The Alps 2012

On 1st September Nick Khan & Martin Harris travelled to Bike Village for a week of cycling Cols made famous by Le Tour de France. Bike Village is a family run venture in Landry, near Bourg St Maurice, in the heart of the Alps. Though catering mainly for mountain bikers, they welcome roadies and it gives an excuse for the guides to don their lycra and give their road bikes a run. Landry is only a couple of hours from either Geneva or Lyon airport,  but we chose to drive the whole way. It is 600 miles from Calais, but easily do-able in a day with an early ferry and driving via the peage (toll) motorways.

The highest pass in Europe - the mighty Col de L'Iseran

Day 1 - Cormet de Roselend (1967m) & Col du Pre (1703m)

What better way to start the week than with a closed-road climb of the beautiful Cormet de Roselend. The mountain tops had a dusting of fresh snow from the previous day, but the weather was perfect with some high cloud keeping the temperature cool for climbing. The climb started in Bourg St Maurice and was closed to motor traffic at Les Chapieux where there was a stall offering cheese, salami, cakes, coffee and cold drinks. You don't get this level of service at North Hill! There was another stall at the top and an accordion player for entertainment. We dropped down to the Lac de Roselend for coffee before a short sharp climb to the Col du Pre. We than had a long and fast descent to Albertville for a quick beer before the train back to Landry.
Day 2 - Col de la Madeleine (1996m)

Another cool morning offered perfect conditions for the 1500m climb up the Madeleine. The Bike Village van dropped us at Montalbert for the descent to Moutiers via Notre-Dame du Pre before starting the Madeleine. We were down at 500m in the valley so had a long, hard climb. There is something about the Madeleine that makes it harder than it should be; the heavy air in the lower forest section doesn't seem to cool you, the granite road surface seems to slow you down and the constant changes in gradient never allow you to keep at steady rhythm. The scenery was fantastic and after a coffee at the top, it warmed up for descent.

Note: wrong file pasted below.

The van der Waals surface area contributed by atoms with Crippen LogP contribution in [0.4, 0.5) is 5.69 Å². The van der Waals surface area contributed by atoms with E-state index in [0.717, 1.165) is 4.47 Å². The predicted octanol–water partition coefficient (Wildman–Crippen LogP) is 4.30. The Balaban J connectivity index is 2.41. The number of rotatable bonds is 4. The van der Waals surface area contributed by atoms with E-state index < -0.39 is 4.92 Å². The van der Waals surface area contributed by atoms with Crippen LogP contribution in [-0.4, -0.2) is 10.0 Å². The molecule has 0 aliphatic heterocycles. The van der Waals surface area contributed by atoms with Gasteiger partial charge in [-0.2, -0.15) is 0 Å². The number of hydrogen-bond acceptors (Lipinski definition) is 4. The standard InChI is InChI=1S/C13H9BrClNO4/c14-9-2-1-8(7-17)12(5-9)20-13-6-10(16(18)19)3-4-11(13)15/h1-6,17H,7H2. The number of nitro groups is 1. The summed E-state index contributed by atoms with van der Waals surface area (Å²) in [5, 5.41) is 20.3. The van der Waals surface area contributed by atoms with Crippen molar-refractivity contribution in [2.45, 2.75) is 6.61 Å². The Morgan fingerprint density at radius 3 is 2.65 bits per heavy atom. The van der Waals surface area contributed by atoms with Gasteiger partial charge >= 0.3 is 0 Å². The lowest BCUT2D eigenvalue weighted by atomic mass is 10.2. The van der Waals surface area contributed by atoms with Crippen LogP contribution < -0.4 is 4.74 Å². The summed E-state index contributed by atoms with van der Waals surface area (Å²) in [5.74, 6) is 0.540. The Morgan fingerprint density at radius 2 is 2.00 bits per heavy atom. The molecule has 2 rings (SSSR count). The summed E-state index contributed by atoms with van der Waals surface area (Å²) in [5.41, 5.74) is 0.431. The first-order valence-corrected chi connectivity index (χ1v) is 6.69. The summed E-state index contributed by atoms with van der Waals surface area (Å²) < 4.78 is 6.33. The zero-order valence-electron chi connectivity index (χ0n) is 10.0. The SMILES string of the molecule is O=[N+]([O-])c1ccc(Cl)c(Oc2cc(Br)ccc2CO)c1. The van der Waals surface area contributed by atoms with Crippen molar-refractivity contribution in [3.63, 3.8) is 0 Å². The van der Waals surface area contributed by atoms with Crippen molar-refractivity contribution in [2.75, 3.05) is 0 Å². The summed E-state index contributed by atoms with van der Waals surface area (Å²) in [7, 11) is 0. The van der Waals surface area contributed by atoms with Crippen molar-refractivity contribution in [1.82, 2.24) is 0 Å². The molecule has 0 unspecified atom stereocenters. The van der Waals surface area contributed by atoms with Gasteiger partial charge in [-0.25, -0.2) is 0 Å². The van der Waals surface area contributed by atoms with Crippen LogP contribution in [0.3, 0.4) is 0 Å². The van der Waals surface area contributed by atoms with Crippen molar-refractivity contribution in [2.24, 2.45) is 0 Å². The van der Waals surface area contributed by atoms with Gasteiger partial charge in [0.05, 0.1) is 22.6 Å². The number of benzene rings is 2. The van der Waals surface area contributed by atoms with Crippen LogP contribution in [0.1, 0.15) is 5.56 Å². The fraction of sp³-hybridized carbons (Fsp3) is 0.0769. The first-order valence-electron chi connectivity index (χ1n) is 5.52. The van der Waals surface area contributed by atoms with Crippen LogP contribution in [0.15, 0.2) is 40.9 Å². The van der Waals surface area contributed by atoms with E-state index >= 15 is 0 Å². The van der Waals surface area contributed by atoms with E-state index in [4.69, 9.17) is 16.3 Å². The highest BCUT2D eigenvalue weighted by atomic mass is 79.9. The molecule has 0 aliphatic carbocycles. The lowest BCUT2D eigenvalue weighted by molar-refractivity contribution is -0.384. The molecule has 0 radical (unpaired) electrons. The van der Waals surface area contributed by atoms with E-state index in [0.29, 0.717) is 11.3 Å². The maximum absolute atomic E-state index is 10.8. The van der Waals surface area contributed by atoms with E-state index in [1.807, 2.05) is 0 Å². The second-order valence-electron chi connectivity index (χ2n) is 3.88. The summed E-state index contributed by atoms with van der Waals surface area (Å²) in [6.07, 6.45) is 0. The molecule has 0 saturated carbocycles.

The Col de la Madeleine is up there somewhere

Day 3 - Col du Petit St Bernard (2188m)

The weather was warming up and today we rode the Petit St Bernard. This climbs above 2000m and can hardly be described as Petit (the Col du Grand St Bernard rises to 2469m). The climb from Bourg St Maurice to the ski resort of La Rosiere is a steady 6% all the way and suits my style - I slow down quite considerably when it gets above 7%! The top section above La Rosiere was a bit tougher as it goes straight into the wind, but we reached the top and crossed the border into Italy for a well deserved coffee. The descent was fast and we enjoyed a 'recovery drink' in Bourg before riding down the Piste Cyclable towards Aime to have a beer while watching a game of Petange at the swimming lake.
The old border crossing at the Col du Petit St Bernard
Day 4 - Le Tour du Lac Annecy

We gave the mountains a miss today and drove to Annecy for a flat (and fast) ride around Lake Annecy. The western side is traffic free on another Piste Cyclable along the bed of an old railway line, including a short tunnel. At the southern end of the Lake, we dropped onto the road for the ride along the eastern shore, including a 10% climb at Bluffy. The cycle tack continues all the way to Ugine.

Day 5 - Le Col De L'Iseran  (2770m)

A perfect day greeted our climb up the highest pass in Europe, the mighty Col de l'Iseran. There are higher roads (see table below) but they are either loops or dead ends. I donned my Stelvio jersey for inspiration and we thoroughly enjoyed the climb. The scenery was perfect with blue sky, warm temperatures and some snow on the peaks. We even saw a couple of Marmottes. We then had a 50km descent back to Bourg St Maurice to enjoy

Snow topped peaks surround the Col de L'Iseran
Day 6 - Val Thorens (2325m)

Val Thorens is France's highest ski resort at 2325m and while it might not be the most picturesque resort, the scenery at the top was awesome. This was the warmest day of the week and we had a 35km ascent from Moutiers, climbing over 1800m from our start height of just 500m. 6 days of riding took their toll and I cracked with 10km to go, but my lunch and energy bars somehow gave me the energy to reach the top. Nick was flying and even chased down a French cyclist in the final 2km. We didn't even need arm-warmers for the descent. This was a great climb to finish our week and just had the 600 mile drive back to Calais to enjoy the next day.

Clouds cover the peaks above Val Thorens
The highest roads* in Europe are
Rank Name Height Location Comments
1 Pico Valeta 3,380m Sierra Nevada, Spain Track over the summit, unmade over 2,600m? Access forbidden down the southern slope.
2 Otzal Glacier Road 2,830m Tirol, Austria Dead-end road
3 Cime de la Bonnette 2,802m Southern Alps, France Mountain loop road built just to be the highest paved-road route
4 Col de l'Iseran 2,770m Central Alps, France Highest true pass in Europe
5 Stelvio Pass 2,760m Alps, Italy Highest road in Italy
6 Kaunertal Glacier Road 2,750m Tirol, Austria Dead-end road
7 Col Agnel 2,744m France / Italy Highest border crossing
8 Col de la Bonnette 2,715m Southern Alps, France The true pass at the foot of the loop road to the Cime (summit)
9 Col de Restefond 2,680m Southern Alps, France Close to the Bonnette (and on the same road), an alternative route via the unmade Col de la Moutiere
10 Col du Galibier 2,645m Central Alps, France Iconic route often featured in Le Tour
* There are higher unmade paths and tracks accessible my 4x4 and mtb


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